I’ve recently read two books by Barbara Demick that I’ve been going on and on to A. about, so I thought this would be a good place to start this blog!
I can’t quite remember how I found out about Nothing to Envy: Ordinary Lives in North Korea, I know it was shortly after I read Guy Delisle’s graphic novel, Pyongyang: A Journey in North Korea (actually, it was a bit of a Guy Deslisle orgy, I read Shenzhen and Burma Chronicles in the same week). While Delisle’s books offer a fascinating personal, outsider’s perspective on repressive countries, Nothing to Envy is something else entirely. The website offers a thorough description. Briefly, the book is based on interviews with six people, from the same city in northern North Korea, near the Chinese border, all of whom have defected to South Korea by the end of the book. Demick’s writing is vivid and the city and it’s people come to life.
I’m not writing anything that directly hooks up with Nothing to Envy, of course, although there are aspects that will certainly feed into the novel I’m working on (let’s refer to it as PC). Demick’s choice of individuals to follow is, of course, constrained by circumstance — she can’t talk to people who haven’t left — but all the same, within that, the people are all very different and the stories of how they came to defect vary tremendously. I’m intrigued by the mindsets that are portrayed, the way in which people cope with such an atmosphere (heavily constrained socially as well as politically).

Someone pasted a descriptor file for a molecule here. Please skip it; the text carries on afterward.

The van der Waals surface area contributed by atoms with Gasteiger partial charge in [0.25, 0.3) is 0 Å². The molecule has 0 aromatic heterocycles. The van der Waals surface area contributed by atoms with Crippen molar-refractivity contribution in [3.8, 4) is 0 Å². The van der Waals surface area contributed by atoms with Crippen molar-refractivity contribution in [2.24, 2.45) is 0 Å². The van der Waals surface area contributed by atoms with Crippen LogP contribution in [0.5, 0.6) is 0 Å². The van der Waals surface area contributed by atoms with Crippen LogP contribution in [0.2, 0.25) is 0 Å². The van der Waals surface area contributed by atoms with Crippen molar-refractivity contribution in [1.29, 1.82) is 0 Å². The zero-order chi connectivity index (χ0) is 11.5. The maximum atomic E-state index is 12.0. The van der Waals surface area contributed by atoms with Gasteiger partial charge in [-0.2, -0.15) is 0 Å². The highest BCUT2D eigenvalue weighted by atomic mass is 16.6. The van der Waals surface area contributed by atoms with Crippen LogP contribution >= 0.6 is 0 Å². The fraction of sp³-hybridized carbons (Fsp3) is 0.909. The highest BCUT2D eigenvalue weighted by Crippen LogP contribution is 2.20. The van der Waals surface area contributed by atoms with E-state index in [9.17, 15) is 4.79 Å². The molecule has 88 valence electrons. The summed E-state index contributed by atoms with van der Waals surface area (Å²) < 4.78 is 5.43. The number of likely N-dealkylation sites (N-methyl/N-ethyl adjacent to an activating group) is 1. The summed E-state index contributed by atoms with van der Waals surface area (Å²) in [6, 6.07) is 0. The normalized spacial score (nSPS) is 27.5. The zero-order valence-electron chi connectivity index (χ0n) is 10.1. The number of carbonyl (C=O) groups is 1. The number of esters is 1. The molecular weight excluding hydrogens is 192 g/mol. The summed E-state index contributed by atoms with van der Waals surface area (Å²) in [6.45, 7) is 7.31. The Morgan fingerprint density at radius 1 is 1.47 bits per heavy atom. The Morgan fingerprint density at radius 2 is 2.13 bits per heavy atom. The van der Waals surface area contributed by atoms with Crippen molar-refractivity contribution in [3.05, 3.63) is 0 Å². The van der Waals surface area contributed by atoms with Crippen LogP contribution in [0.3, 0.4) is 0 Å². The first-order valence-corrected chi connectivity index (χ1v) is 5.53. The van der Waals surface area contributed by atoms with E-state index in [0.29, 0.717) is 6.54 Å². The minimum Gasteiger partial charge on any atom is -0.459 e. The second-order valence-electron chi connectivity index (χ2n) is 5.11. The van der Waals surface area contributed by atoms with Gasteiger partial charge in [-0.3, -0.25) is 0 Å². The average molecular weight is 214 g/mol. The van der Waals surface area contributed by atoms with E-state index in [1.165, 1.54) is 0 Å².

When I looked up Demick to see what else she had written, I was thrilled to find Logavina Street: Life and Death in a Saravejo Neighborhood (out of print, I got a copy through inter-library loan). Logavina Street is a lot more relevant to PC. Relevant enough, in fact, to throw me into the depths of another round of complete indecision as to where PC is going (or, more properly, where it’s coming from, as it is the background and “big picture” stuff that is eluding me). Logavina Street has a similar set up to Nothing To Envy, people in a small geographic area experiencing particular external stress. Logavina Street differs in the exact circumstances, of course — constant bombardment, snipers, the omnipresent reality of war is obviously a different sort of thing. It also differs, though, in the outcome — some of the people escape from Bosnia, others stay, some go and return. Anyway, it’s a fascinating read. It certainly gave me a lot to consider.